IT IS almost time to reveal who has been crowned 2019 Glasgow Times Scotswoman of the Year.
Coronavirus has put paid to plans for a glittering gala dinner, held in association with St Enoch Centre and supported by Grand Central Hotel, Scottish Passenger Agents Association, Mackay & Inglis and Jones Whyte LLP.
Instead, all this week we are paying tribute to the remarkable women in the running for SWOTY and Young SWOTY.
Yesterday we revealed that climate change activist Holly Gillibrand from Fort William is our 2019 Young Scotswoman of the Year, following in the footsteps of last year’s inaugural winner of the award, athlete Maria Lyle.
Today, here is a reminder of the six outstanding finalists in contention to succeed MND campaigner Lucy Lintott as SWOTY 2019.
Zakia is the woman behind Invisible Cities, which trains people who have experienced homelessness to become walking tour guides of their own city. Passionate about ending the stigma surrounding homelessness, Zakia set up the project because she was sick of seeing people struggle on the streets and being unable to do anything about it.
Zakia, from Edinburgh, is a former director of the Homeless World Cup Foundation, a global network of street soccer competitions. She was recently listed on the NatWest WISE100, a list of the UK’s leading women in social enterprise and impact investment.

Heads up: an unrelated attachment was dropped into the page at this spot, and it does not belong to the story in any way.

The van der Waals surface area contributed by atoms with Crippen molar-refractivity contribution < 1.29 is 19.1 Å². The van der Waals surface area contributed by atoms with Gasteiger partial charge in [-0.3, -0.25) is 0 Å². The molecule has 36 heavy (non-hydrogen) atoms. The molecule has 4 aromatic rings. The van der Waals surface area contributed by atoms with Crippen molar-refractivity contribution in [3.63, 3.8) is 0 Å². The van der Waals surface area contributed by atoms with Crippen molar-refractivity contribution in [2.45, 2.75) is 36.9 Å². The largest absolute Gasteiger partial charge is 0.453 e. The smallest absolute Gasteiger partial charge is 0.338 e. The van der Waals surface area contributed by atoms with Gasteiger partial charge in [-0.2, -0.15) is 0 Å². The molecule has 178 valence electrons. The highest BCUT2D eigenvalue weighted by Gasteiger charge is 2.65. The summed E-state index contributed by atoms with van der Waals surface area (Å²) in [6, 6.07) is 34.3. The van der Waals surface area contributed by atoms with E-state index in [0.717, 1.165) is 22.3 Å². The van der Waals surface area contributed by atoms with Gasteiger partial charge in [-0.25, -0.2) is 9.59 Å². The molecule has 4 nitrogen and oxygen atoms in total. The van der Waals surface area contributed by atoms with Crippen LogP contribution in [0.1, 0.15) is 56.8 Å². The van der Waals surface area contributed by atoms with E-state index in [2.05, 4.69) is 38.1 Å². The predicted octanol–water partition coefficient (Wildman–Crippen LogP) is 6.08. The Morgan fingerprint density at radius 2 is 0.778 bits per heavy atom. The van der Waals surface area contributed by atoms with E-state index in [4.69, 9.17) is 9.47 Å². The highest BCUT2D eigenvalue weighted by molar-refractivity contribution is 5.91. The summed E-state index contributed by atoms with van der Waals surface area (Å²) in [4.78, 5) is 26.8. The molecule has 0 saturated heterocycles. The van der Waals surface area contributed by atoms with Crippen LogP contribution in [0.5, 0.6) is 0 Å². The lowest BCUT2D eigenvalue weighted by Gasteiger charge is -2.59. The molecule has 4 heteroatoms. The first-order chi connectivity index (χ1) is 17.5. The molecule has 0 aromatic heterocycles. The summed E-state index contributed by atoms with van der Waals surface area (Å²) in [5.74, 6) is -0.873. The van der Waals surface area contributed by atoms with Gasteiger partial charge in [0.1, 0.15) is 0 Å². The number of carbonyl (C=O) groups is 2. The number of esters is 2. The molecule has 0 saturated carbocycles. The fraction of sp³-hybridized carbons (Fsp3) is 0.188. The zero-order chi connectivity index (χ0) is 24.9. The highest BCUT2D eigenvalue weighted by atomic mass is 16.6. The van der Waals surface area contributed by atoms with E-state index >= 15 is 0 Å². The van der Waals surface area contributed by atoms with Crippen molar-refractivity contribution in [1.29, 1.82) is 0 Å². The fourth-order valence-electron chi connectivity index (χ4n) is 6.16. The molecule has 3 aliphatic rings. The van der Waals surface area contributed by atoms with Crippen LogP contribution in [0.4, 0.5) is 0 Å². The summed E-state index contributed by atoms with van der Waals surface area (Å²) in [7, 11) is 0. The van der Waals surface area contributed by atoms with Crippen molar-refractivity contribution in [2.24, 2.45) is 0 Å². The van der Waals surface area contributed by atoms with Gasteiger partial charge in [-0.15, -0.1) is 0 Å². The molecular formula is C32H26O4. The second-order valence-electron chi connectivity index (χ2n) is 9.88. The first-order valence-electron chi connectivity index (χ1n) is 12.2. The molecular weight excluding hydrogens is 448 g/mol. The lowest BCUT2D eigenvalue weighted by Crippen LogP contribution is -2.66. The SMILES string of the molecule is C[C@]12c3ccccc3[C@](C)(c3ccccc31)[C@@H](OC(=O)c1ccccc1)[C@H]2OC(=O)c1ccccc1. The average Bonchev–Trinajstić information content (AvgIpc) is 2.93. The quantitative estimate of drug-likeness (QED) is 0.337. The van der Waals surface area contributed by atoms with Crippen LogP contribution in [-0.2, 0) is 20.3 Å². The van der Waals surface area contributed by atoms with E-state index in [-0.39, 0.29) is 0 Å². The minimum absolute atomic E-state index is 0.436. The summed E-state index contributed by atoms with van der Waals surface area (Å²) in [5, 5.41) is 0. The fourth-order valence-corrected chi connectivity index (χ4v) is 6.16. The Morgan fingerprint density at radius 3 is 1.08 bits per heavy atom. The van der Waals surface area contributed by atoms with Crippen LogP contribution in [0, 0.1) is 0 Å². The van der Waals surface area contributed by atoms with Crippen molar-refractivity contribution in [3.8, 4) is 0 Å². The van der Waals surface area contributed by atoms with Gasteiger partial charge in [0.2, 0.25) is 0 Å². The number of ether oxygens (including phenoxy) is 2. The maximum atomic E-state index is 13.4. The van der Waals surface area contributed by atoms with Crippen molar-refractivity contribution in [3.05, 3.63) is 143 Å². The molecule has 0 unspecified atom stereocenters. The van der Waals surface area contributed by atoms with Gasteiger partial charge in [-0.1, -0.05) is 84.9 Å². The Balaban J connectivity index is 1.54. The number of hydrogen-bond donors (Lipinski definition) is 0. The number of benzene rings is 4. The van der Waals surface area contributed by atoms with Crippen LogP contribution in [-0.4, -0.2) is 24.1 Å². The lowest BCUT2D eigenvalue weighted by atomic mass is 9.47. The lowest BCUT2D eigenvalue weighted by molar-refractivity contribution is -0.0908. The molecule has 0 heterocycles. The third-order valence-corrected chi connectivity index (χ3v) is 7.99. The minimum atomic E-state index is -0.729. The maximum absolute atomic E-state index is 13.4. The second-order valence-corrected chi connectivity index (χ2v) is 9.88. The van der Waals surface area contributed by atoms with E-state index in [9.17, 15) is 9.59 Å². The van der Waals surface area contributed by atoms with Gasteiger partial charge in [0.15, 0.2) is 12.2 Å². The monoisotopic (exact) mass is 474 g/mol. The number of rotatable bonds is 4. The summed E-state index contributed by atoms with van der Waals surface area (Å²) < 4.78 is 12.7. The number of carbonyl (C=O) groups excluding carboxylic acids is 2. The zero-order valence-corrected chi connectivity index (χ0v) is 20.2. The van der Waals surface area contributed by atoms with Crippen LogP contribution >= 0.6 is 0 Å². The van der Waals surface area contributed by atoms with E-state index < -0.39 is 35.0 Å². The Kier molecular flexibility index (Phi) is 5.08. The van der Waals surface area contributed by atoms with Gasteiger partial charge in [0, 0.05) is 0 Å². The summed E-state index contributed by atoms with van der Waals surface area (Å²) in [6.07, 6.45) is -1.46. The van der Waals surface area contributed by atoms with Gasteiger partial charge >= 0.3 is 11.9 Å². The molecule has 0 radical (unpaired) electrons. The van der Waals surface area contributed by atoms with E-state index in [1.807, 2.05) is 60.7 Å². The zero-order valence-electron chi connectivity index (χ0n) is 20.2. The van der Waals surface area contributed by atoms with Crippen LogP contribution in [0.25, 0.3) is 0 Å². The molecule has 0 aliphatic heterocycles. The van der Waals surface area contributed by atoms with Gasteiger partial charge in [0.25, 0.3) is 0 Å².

Vicki, from Greenock, is the heart and soul of Reach for Autism , a charity she set up five years ago after discovering there was a lack of support services for older children with the condition.
It has grown into what she calls “her Reach family”, supporting more than 40 children each week with after-school activities, a toddler group, art group and social events.
Its youth training group visits schools across the country, raising awareness about what it is like to live on the autistic spectrum; and Vicki and the team run training sessions police and legal groups.
In 2019, Vicki was awarded an MBE. She works tirelessly to ensure the voices of families affected by autism continue to be heard.
Former headteacher Elaine Wyllie came up with the idea for the Daily Mile in 2012 and it has transformed the health and wellbeing of children across Scotland.
Concerned about her pupils’ lack of physical fitness, Elaine decided to get them moving for 15 minutes every day.
Thanks to her drive and tenacity, the scheme has since been adopted by the Scottish Government who have committed to rolling it out across all schools to make Scotland the first Daily Mile nation.
In 2019, the charity celebrated a huge milestone – more than 10,000 schools and nurseries now take part, reaching two million children in 68 countries around the world.